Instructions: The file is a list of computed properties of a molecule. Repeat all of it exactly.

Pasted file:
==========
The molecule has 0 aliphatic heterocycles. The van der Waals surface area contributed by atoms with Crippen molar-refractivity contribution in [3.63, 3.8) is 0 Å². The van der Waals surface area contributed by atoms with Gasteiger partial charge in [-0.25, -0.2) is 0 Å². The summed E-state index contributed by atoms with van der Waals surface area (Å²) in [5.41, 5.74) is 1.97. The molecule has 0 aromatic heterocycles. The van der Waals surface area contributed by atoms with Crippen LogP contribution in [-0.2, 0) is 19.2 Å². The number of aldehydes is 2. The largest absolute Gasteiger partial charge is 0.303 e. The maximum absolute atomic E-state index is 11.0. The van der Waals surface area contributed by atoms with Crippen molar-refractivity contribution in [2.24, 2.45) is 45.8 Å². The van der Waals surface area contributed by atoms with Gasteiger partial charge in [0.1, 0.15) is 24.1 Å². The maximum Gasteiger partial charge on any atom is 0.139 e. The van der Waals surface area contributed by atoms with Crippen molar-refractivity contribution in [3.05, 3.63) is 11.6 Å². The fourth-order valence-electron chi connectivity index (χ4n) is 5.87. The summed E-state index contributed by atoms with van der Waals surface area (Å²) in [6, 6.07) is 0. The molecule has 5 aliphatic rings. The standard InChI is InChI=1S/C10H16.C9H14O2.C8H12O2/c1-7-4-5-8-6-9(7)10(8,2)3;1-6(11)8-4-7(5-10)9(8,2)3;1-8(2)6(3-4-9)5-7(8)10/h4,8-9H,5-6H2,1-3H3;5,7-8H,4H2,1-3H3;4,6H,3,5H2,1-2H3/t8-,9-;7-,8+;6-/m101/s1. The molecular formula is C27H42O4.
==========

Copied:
The molecule has 0 aliphatic heterocycles. The van der Waals surface area contributed by atoms with Crippen molar-refractivity contribution in [3.63, 3.8) is 0 Å². The van der Waals surface area contributed by atoms with Gasteiger partial charge in [-0.25, -0.2) is 0 Å². The summed E-state index contributed by atoms with van der Waals surface area (Å²) in [5.41, 5.74) is 1.97. The molecule has 0 aromatic heterocycles. The van der Waals surface area contributed by atoms with Crippen LogP contribution in [-0.2, 0) is 19.2 Å². The number of aldehydes is 2. The largest absolute Gasteiger partial charge is 0.303 e. The maximum absolute atomic E-state index is 11.0. The van der Waals surface area contributed by atoms with Crippen molar-refractivity contribution in [2.24, 2.45) is 45.8 Å². The van der Waals surface area contributed by atoms with Gasteiger partial charge in [0.1, 0.15) is 24.1 Å². The maximum Gasteiger partial charge on any atom is 0.139 e. The van der Waals surface area contributed by atoms with Crippen molar-refractivity contribution in [3.05, 3.63) is 11.6 Å². The fourth-order valence-electron chi connectivity index (χ4n) is 5.87. The summed E-state index contributed by atoms with van der Waals surface area (Å²) in [6, 6.07) is 0. The molecule has 5 aliphatic rings. The standard InChI is InChI=1S/C10H16.C9H14O2.C8H12O2/c1-7-4-5-8-6-9(7)10(8,2)3;1-6(11)8-4-7(5-10)9(8,2)3;1-8(2)6(3-4-9)5-7(8)10/h4,8-9H,5-6H2,1-3H3;5,7-8H,4H2,1-3H3;4,6H,3,5H2,1-2H3/t8-,9-;7-,8+;6-/m101/s1. The molecular formula is C27H42O4.